A r c h i v e d  I n f o r m a t i o n

Assessment of School-Based Management - October 1996

The High Involvement Framework

The recent history of SBM, under the rubric of community participation, decentralization or teacher empowerment, can be traced back to the 1960s. Then, as well as now, reformers often adopted SBM for ideological reasons as a means of democratizing schools (David, 1989; Malen, Ogawa & Kranz, 1990). Embedded in the theory of reform also was the purpose of school improvement. Through SBM, decision-making authority was extended down the professional hierarchy to stakeholders not traditionally involved -- teachers and parents -- and once empowered, these groups who were closest to the students would make better decisions and school performance would improve. Schools often were instructed to create councils of stakeholders at sites and those councils usually were vested with varying amounts of authority in the areas of budget, personnel and curriculum (Clune & White, 1988). Once councils were set up and power (at least on paper) was transferred, district offices felt they had accomplished the reform and were ready to move onto the next. Research on SBM was concerned with questions related to politics (see, for example, Wohlstetter & McCurdy, 1991).

Lawler, in work conducted primarily in the private sector, confirms the importance of power for improving organizational performance, arguing that it is a necessary but insufficient condition. Employees must have power -- especially in the areas of budget, personnel and work processes -- to make decisions that influence organizational practices, policies and directions. In Lawler's framework of high involvement management, there are three other organizational resources that need to be decentralized in order for employees to have the capacity to create high performance organizations:

In sum, Lawler's model posits that four resources -- knowledge, power, information and rewards -- create the conditions that enable employees within the organization to restructure for high performance. If SBM is viewed as a school improvement reform, Lawler's work suggests that districts need to transfer more than power over budget, curriculum and personnel to the school site. Schools, like high performance organizations in the private sector, also need to involve the school community in professional development opportunities (knowledge and skills), to share information broadly, and to reward participants, if they are to be successful at restructuring curriculum and instruction and improving school performance.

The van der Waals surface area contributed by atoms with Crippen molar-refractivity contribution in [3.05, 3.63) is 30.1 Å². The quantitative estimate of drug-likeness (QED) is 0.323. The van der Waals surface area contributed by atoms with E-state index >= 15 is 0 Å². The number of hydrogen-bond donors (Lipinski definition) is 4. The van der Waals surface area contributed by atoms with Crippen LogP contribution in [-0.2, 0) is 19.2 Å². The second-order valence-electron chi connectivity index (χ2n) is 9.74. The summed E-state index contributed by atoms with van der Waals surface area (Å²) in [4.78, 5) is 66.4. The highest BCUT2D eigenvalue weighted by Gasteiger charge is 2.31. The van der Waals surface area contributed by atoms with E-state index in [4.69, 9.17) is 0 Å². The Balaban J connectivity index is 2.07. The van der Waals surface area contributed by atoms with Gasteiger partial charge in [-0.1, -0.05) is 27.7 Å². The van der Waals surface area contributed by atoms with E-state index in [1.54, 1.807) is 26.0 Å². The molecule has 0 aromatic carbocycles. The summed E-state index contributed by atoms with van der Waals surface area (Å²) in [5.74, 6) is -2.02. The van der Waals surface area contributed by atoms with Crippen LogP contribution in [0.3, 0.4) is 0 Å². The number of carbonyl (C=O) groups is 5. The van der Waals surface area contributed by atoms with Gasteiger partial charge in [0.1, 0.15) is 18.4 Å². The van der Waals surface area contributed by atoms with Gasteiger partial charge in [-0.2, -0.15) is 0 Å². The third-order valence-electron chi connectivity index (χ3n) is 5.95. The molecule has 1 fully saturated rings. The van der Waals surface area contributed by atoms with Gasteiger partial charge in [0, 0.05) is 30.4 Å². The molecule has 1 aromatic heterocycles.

In the study reported here, Lawler's notion of high involvement management offered a framework for evaluating SBM. The suitability of the framework to schools is suggested by Lawler's findings that high involvement management is most appropriate for service organizations that engage in knowledge production; that exist in a changing environment and have complex job tasks requiring constant decision-making; and that are characterized by interdependence among tasks within the organization. All of these traits apply to schools (Wohlstetter & Odden, 1992; Mohrman, Lawler & Mohrman, 1992). Also noteworthy is the fact that such learnings from the private sector were gleaned during a time when these organizations were faced with a situation currently confronting American public schools -- namely performance that was not meeting the requirements of a changing environment, and few prospects of new money to infuse into the organization. The parallels between schools and organizations in the private sector where high involvement management has been successful argue for a test of a broader conceptualization of SBM. Application of the high involvement framework suggests that for schools to enjoy the greatest success in improving performance, power would be devolved to the school site, and there would be an emphasis on increasing the knowledge and skills, information, and rewards at the school-level. The underlying hypothesis is that, with those resources, critical conditions necessary for creating a high performance organization would be present and schools would have the capability of implementing strategies for improving school performance. This study explores the applicability of this framework by examining whether these four resources are more likely to be present in SBM schools that are achieving success in implementing curricular and instructional changes than in SBM schools where such changes are not forthcoming.

[New Boundaries for School-Based Management: The High Involvement Model] [Table of Contents] [Part 3: The Study]